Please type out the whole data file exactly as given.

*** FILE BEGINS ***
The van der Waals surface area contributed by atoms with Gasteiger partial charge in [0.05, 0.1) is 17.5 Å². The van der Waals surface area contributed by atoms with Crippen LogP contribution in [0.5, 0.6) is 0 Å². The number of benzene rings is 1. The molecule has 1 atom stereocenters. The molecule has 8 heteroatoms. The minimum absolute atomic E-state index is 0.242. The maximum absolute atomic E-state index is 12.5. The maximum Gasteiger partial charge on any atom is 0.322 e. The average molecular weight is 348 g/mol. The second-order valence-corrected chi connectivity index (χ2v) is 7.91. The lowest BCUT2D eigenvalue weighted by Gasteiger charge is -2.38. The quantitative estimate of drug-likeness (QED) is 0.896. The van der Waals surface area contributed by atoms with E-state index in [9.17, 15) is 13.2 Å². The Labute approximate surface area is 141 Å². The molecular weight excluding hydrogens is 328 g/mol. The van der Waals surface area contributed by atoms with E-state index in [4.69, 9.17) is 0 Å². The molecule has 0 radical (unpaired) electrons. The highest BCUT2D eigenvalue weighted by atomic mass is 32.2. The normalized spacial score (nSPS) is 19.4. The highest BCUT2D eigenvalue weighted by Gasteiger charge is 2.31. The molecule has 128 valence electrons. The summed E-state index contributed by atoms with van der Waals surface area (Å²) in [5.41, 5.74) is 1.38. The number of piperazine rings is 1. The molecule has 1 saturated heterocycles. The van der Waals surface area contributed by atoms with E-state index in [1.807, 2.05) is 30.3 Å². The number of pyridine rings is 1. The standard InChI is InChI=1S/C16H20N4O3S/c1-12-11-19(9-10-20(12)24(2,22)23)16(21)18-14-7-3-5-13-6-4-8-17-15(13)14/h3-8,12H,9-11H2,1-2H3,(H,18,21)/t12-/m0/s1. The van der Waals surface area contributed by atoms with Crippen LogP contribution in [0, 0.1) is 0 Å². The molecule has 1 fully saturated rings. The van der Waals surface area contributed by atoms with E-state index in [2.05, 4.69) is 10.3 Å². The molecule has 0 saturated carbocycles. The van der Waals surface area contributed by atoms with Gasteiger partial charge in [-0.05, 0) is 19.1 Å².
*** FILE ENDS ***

The van der Waals surface area contributed by atoms with Gasteiger partial charge in [0.05, 0.1) is 17.5 Å². The van der Waals surface area contributed by atoms with Crippen LogP contribution in [0.5, 0.6) is 0 Å². The number of benzene rings is 1. The molecule has 1 atom stereocenters. The molecule has 8 heteroatoms. The minimum absolute atomic E-state index is 0.242. The maximum absolute atomic E-state index is 12.5. The maximum Gasteiger partial charge on any atom is 0.322 e. The average molecular weight is 348 g/mol. The second-order valence-corrected chi connectivity index (χ2v) is 7.91. The lowest BCUT2D eigenvalue weighted by Gasteiger charge is -2.38. The quantitative estimate of drug-likeness (QED) is 0.896. The van der Waals surface area contributed by atoms with E-state index in [9.17, 15) is 13.2 Å². The Labute approximate surface area is 141 Å². The molecular weight excluding hydrogens is 328 g/mol. The van der Waals surface area contributed by atoms with E-state index in [4.69, 9.17) is 0 Å². The molecule has 0 radical (unpaired) electrons. The highest BCUT2D eigenvalue weighted by atomic mass is 32.2. The normalized spacial score (nSPS) is 19.4. The highest BCUT2D eigenvalue weighted by Gasteiger charge is 2.31. The molecule has 128 valence electrons. The summed E-state index contributed by atoms with van der Waals surface area (Å²) in [5.41, 5.74) is 1.38. The number of piperazine rings is 1. The molecule has 1 saturated heterocycles. The van der Waals surface area contributed by atoms with E-state index in [1.807, 2.05) is 30.3 Å². The number of pyridine rings is 1. The standard InChI is InChI=1S/C16H20N4O3S/c1-12-11-19(9-10-20(12)24(2,22)23)16(21)18-14-7-3-5-13-6-4-8-17-15(13)14/h3-8,12H,9-11H2,1-2H3,(H,18,21)/t12-/m0/s1. The van der Waals surface area contributed by atoms with Crippen LogP contribution in [0, 0.1) is 0 Å². The molecule has 1 fully saturated rings. The van der Waals surface area contributed by atoms with E-state index in [2.05, 4.69) is 10.3 Å². The molecule has 0 saturated carbocycles. The van der Waals surface area contributed by atoms with Gasteiger partial charge in [-0.05, 0) is 19.1 Å².